Congressional candidate Chris Mitchum speaks at the Fess Parker DoubleTree
Paul Wellman

Republican congressional candidate and onetime kung fu action star Chris Mitchum charged incumbent Congressmember Lois Capps — who beat Mitchum by fewer than 8,000 votes in last November’s election—took his words so violently out of context in TV and radio ads that they constituted defamation of character.

In legal papers distributed to the media this week, Mitchum charged that the offending ads “changed the outcome of the election in Capps’ favor.” Mitchum alleged he sustained “severe emotional shock and distress” as well as “embarrassment, humiliation, loss of employability, loss of future employability, and anguish.” Mitchum is also suing the Democratic Congressional Campaign Committee, which spent $99,000 to air the ads.

Mitchum took exception to the TV and radio spots in which he is quoted stating, “I do not intend to go to Washington, D.C., to represent the 24th District.” Had Capps quoted Mitchum completely, prospective voters would have heard him say, “I do not intend to go to Washington, D.C., to represent the 24th District to bring back baseball fields, that’s not why I am going. I am going to fight for my country, and I happen to be from the 24th District.”

Capps’s ads described Mitchum as “a Tea Party darling,” suggesting that if elected, he would represent the Tea Party on a host of issues rather than his constituents. By providing only a partial quote, Mitchum’s attorney Josh Lynn contends Mitchum was made to look like “a hypocrite and narrow-minded ‘Tea Party’ advocate,” and alternately, that “he would use the elected office for his own purposes not those of his district.”

Congresswoman Lois Capps drops off her ballot at the First Methodist Church polling station. (June 3, 2014)
Paul Wellman

Typically, the courts afford candidates extremely broad latitude in speaking critically of their opponents for fear of chilling political free speech and the robust exchange of views and information prior to an election.

For elected officials to prevail on defamation charges, they must prove that the statement was false and the person making it knew it was false at the time. As a rule, that’s a high burden of proof. Lynn insisted Capps crossed the line. “They took [Mitchum’s] statement, butchered it, changed the meaning of the words coming out of his mouth to say he wasn’t going to do his job,” Lynn said. “It’s not right.”

The ads proved controversial during the campaign itself. When they aired, both Capps and Mitchum had conducted polling that indicated the race was too close to call. Capps, accustomed to relatively easy victories during her 16 years in Congress, organized a last-minute push to rally the troops.

And for Capps, frequently voted “the nicest member of Congress” by Congressional staffers, the ads in question were uncharacteristically aggressive. Her campaign advisors insisted the ads were accurate because Mitchum, a conservative Republican, had repeatedly stated he was going to Washington to re-instill the original values of the founding fathers rather than bring home the proverbial bacon. Privately, some longtime Capps supporters found the ads hard to stomach.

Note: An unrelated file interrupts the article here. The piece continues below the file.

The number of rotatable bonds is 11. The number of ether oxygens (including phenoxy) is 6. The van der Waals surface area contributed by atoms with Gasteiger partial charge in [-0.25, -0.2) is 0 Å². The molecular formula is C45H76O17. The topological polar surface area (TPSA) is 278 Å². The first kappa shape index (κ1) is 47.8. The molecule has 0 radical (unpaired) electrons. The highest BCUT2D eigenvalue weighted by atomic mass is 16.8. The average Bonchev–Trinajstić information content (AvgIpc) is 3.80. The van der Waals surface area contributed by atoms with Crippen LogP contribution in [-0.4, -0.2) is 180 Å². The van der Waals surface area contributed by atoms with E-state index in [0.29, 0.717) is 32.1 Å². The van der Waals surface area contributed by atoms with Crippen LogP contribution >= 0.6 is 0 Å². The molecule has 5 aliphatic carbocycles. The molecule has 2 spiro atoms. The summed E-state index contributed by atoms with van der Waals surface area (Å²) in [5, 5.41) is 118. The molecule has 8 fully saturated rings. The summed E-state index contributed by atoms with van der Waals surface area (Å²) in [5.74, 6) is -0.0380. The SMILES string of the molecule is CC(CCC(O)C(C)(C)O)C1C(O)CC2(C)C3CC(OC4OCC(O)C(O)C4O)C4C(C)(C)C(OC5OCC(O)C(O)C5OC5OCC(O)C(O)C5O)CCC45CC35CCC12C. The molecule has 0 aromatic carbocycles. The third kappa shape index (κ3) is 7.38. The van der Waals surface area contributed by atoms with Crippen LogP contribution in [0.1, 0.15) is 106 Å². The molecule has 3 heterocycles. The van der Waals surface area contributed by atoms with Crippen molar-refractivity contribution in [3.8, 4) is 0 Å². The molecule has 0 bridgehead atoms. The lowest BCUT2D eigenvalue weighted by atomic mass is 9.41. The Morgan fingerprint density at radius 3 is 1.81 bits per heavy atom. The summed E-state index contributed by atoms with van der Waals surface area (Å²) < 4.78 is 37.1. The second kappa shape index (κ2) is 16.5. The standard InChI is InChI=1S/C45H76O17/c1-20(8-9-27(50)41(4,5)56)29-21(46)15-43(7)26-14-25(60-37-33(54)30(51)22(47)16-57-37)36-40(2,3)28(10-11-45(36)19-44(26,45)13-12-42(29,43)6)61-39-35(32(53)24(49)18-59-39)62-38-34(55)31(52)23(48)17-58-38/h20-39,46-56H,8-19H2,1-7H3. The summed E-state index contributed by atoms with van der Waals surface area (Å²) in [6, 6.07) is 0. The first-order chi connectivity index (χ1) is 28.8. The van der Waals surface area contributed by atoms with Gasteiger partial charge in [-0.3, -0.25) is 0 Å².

Capps’s campaign consultant Bill Carrick issued a two-line response to the Mitchum lawsuit, stating that Capps had yet to be served with the claim and could not comment. He added, “But she is proud of the campaign she ran and is confident there is no validity to this frivolous lawsuit.”

Given the tradition of political mudslinging that’s long prevailed in the United States, Mitchum’s charges might seem a stretch. But Lynn contended that a recent court ruling — pitting ABC news reporter John Stossel against a minister preaching the gospel of prosperity — provided Mitchum a legal leg on which to stand.

In that case, Stossel accurately quoted the minister exclaiming over how rich he was. But Stossel failed to also disclose the minister was quoting a fictitious persona he devised to illustrate that even the wealthiest can be plagued by feelings of emptiness. Ultimately, ABC agreed to settle the case and issued a public apology. That case, however, involved a news broadcast. Courts have been more forgiving of the exaggeration, distortion, and outright deception that’s often part of campaign rhetoric.

Mitchum declined to speak about the emotional distress he claimed Capps “intentionally inflicted.” But in a written statement, he accused Capps of “brazen campaign improprieties,” and a “win-at-all costs approach” that has contributed to a “decline in American ideals.” In conclusion, he stated, “Mrs. Capps’ astounding, deliberate and blatant falsification of the truth renders her unacceptable as a public servant.”

Jessica Levinson, an attorney specializing in election law issues at Loyola Marymount, commented, “A lot of ads are sleazy. A lot of ads are misleading. But that’s not enough to qualify as the intentional infliction of emotional distress.” In such cases, she said, the judges want proof that the pain and suffering was intended. And she said many judges will require medical records indicating physical manifestation of the alleged distress, such as nausea, insomnia, or weight loss.


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